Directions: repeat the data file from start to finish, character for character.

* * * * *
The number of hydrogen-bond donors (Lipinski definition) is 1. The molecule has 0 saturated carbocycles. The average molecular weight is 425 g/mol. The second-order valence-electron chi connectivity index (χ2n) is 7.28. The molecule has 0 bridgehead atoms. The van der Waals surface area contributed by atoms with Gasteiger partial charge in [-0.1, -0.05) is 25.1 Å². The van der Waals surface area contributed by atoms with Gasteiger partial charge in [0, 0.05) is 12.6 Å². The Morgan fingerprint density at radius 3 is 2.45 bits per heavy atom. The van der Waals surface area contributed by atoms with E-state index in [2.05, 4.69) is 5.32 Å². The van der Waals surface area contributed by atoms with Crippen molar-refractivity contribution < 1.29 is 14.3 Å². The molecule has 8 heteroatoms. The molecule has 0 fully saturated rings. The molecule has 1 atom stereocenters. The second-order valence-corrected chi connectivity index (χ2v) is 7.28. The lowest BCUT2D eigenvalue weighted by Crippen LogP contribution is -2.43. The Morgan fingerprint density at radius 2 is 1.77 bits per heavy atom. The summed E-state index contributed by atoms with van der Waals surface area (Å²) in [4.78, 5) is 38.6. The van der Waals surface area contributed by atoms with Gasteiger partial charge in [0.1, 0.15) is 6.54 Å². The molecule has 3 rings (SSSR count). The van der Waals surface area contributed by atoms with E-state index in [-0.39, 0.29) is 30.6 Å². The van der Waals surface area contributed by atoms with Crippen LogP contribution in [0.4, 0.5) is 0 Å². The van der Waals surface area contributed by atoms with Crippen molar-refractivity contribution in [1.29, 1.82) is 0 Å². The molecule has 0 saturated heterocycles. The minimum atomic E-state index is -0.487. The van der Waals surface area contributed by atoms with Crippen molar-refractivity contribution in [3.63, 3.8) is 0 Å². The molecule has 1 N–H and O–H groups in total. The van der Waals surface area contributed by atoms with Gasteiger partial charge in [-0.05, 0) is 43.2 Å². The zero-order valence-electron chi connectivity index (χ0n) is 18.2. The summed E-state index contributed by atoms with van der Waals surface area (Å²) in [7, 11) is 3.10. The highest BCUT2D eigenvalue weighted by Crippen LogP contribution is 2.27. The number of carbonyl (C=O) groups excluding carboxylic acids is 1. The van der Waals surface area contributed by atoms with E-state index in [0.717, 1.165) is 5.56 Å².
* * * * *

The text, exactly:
The number of hydrogen-bond donors (Lipinski definition) is 1. The molecule has 0 saturated carbocycles. The average molecular weight is 425 g/mol. The second-order valence-electron chi connectivity index (χ2n) is 7.28. The molecule has 0 bridgehead atoms. The van der Waals surface area contributed by atoms with Gasteiger partial charge in [-0.1, -0.05) is 25.1 Å². The van der Waals surface area contributed by atoms with Gasteiger partial charge in [0, 0.05) is 12.6 Å². The Morgan fingerprint density at radius 3 is 2.45 bits per heavy atom. The van der Waals surface area contributed by atoms with E-state index in [2.05, 4.69) is 5.32 Å². The van der Waals surface area contributed by atoms with Crippen molar-refractivity contribution < 1.29 is 14.3 Å². The molecule has 8 heteroatoms. The molecule has 0 fully saturated rings. The molecule has 1 atom stereocenters. The second-order valence-corrected chi connectivity index (χ2v) is 7.28. The lowest BCUT2D eigenvalue weighted by Crippen LogP contribution is -2.43. The Morgan fingerprint density at radius 2 is 1.77 bits per heavy atom. The summed E-state index contributed by atoms with van der Waals surface area (Å²) in [4.78, 5) is 38.6. The van der Waals surface area contributed by atoms with Gasteiger partial charge in [0.1, 0.15) is 6.54 Å². The molecule has 3 rings (SSSR count). The van der Waals surface area contributed by atoms with E-state index in [-0.39, 0.29) is 30.6 Å². The van der Waals surface area contributed by atoms with Crippen LogP contribution in [0.4, 0.5) is 0 Å². The van der Waals surface area contributed by atoms with Crippen molar-refractivity contribution in [1.29, 1.82) is 0 Å². The molecule has 0 saturated heterocycles. The minimum atomic E-state index is -0.487. The van der Waals surface area contributed by atoms with Crippen molar-refractivity contribution in [3.63, 3.8) is 0 Å². The molecule has 1 N–H and O–H groups in total. The van der Waals surface area contributed by atoms with Gasteiger partial charge in [-0.05, 0) is 43.2 Å². The zero-order valence-electron chi connectivity index (χ0n) is 18.2. The summed E-state index contributed by atoms with van der Waals surface area (Å²) in [7, 11) is 3.10. The highest BCUT2D eigenvalue weighted by Crippen LogP contribution is 2.27. The number of carbonyl (C=O) groups excluding carboxylic acids is 1. The van der Waals surface area contributed by atoms with E-state index in [0.717, 1.165) is 5.56 Å².